My favourite poem by Robert Frost, which I read in my childhood, and that has made all the difference.
This poem by Robert Frost (1874-1963) is probably one of the most famous and celebrated American poems. The poem depicts the agony of a decision making and the rewards of forging your own path. The subject of the poem is faced with a decision of taking the “safe” route that others have taken before or breaking new ground. He says that he took the “road less traveled by, and that has made all the difference”. He finds that making original and independent choices makes life rewarding.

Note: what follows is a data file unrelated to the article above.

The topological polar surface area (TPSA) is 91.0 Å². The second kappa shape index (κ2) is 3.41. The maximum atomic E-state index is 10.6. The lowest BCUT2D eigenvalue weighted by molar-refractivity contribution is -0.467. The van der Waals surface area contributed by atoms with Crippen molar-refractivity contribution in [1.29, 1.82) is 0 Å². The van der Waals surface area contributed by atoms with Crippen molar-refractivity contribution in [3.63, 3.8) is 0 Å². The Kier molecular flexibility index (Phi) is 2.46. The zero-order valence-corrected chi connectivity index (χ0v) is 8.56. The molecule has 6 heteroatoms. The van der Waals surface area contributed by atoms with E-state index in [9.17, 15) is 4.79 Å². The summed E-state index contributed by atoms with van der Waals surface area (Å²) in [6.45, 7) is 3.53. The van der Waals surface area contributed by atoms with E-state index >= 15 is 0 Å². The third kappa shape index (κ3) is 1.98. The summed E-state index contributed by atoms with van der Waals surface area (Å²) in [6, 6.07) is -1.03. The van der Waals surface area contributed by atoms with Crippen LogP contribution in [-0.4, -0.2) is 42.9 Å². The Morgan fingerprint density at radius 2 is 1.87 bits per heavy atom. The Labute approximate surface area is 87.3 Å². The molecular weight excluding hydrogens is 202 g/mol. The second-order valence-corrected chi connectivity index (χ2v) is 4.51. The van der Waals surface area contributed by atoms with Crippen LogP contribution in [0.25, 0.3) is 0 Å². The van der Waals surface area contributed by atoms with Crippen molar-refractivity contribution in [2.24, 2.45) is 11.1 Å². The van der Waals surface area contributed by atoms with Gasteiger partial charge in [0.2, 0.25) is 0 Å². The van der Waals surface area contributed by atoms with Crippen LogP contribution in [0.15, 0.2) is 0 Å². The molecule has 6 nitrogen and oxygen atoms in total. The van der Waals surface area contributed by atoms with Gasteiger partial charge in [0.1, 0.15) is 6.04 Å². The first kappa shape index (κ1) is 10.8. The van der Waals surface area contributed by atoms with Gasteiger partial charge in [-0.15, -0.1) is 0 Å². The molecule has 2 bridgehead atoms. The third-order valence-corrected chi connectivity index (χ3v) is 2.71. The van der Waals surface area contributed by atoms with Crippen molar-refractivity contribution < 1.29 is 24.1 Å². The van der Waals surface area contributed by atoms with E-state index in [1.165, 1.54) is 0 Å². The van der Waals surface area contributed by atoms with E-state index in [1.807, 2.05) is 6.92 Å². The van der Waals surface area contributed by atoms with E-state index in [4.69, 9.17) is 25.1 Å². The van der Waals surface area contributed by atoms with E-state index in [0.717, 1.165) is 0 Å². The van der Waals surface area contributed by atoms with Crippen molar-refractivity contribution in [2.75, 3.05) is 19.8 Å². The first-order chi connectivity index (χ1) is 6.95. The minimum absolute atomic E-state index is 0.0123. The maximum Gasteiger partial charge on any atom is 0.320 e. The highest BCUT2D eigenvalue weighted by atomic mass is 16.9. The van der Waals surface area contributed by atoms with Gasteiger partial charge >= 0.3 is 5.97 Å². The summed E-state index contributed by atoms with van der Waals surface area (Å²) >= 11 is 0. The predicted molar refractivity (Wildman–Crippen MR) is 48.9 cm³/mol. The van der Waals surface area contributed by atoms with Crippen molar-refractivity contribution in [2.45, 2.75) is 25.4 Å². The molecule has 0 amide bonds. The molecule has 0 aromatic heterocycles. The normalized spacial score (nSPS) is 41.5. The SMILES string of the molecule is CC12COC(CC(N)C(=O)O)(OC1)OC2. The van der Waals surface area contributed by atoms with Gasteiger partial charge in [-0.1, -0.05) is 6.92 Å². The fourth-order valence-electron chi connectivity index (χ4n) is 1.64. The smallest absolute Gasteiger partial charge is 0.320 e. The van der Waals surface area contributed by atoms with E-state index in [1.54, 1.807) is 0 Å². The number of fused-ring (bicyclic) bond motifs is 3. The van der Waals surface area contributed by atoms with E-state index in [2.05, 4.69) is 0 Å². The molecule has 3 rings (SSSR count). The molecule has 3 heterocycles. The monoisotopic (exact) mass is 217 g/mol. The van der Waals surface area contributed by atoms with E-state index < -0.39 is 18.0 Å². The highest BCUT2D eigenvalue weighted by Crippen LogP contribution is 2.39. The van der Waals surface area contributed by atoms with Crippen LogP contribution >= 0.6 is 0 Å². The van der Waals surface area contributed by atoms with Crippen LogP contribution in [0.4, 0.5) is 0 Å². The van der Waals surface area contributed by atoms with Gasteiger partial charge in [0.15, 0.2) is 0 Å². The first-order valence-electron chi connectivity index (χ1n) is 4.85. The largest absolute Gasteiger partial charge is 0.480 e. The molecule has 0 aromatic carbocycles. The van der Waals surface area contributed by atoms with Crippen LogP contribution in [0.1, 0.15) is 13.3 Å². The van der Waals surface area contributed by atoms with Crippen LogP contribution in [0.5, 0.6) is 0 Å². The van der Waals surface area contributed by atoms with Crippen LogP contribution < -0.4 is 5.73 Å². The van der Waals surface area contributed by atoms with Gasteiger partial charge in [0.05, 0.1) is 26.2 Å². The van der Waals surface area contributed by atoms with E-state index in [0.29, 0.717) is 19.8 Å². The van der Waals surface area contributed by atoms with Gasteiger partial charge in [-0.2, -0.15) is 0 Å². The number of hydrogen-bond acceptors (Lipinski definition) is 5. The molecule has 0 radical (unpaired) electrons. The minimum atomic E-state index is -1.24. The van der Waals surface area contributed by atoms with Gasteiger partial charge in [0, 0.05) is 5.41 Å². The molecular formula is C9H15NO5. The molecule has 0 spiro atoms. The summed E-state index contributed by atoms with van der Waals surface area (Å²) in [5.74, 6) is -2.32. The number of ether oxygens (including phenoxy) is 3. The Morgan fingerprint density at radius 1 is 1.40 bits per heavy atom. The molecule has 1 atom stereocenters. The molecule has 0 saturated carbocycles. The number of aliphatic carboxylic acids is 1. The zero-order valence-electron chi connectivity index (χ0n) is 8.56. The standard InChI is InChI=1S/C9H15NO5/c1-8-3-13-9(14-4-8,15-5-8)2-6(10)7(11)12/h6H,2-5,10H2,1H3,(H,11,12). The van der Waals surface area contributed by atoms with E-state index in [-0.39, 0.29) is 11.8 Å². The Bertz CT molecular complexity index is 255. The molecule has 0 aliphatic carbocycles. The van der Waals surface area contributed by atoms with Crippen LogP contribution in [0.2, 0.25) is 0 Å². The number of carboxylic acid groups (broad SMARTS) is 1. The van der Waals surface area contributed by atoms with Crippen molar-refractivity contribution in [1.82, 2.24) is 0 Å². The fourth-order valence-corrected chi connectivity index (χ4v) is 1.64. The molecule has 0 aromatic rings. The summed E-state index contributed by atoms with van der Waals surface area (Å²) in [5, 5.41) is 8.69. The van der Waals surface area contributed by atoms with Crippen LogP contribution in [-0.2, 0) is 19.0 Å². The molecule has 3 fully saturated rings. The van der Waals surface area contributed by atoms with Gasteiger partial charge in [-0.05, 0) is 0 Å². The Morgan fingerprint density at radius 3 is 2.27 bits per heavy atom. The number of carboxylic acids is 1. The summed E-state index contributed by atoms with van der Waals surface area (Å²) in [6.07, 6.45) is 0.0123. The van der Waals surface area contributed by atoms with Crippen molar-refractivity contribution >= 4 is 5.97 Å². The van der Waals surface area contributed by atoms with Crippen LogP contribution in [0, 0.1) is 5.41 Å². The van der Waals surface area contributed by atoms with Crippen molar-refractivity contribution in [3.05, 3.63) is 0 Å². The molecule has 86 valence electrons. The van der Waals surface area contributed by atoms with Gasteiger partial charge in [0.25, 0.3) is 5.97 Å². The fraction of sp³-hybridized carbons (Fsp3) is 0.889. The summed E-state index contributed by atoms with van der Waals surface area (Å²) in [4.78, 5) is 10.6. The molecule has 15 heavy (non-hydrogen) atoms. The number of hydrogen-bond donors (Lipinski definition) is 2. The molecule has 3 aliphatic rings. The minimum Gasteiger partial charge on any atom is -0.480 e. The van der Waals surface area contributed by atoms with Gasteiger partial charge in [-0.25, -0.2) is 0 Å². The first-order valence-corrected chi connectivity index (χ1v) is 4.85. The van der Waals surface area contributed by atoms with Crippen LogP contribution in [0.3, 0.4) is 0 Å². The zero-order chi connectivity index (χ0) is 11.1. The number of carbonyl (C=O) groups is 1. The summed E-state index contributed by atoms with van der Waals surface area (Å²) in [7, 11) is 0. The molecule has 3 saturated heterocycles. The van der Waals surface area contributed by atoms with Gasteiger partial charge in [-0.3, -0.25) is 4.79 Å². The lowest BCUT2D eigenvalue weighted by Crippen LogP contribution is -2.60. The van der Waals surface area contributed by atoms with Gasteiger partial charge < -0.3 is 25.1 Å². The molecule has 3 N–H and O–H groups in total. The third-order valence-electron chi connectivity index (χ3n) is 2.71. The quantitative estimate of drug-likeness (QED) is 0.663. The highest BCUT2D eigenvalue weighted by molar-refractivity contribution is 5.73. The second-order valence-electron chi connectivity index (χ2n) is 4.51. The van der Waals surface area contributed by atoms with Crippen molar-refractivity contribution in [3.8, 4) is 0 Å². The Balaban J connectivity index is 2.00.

Two roads diverged in a yellow wood,
And sorry I could not travel both
And be one traveler, long I stood
And looked down one as far as I could
To where it bent in the undergrowth;
Then took the other, as just as fair,
And having perhaps the better claim,
Because it was grassy and wanted wear;
Though as for that the passing there
Had worn them really about the same,
And both that morning equally lay
In leaves no step had trodden black.
Oh, I kept the first for another day!
Yet knowing how way leads on to way,
I doubted if I should ever come back.
I shall be telling this with a sigh
Somewhere ages and ages hence:
Two roads diverged in a wood, and I—
I took the one less traveled by,
And that has made all the difference.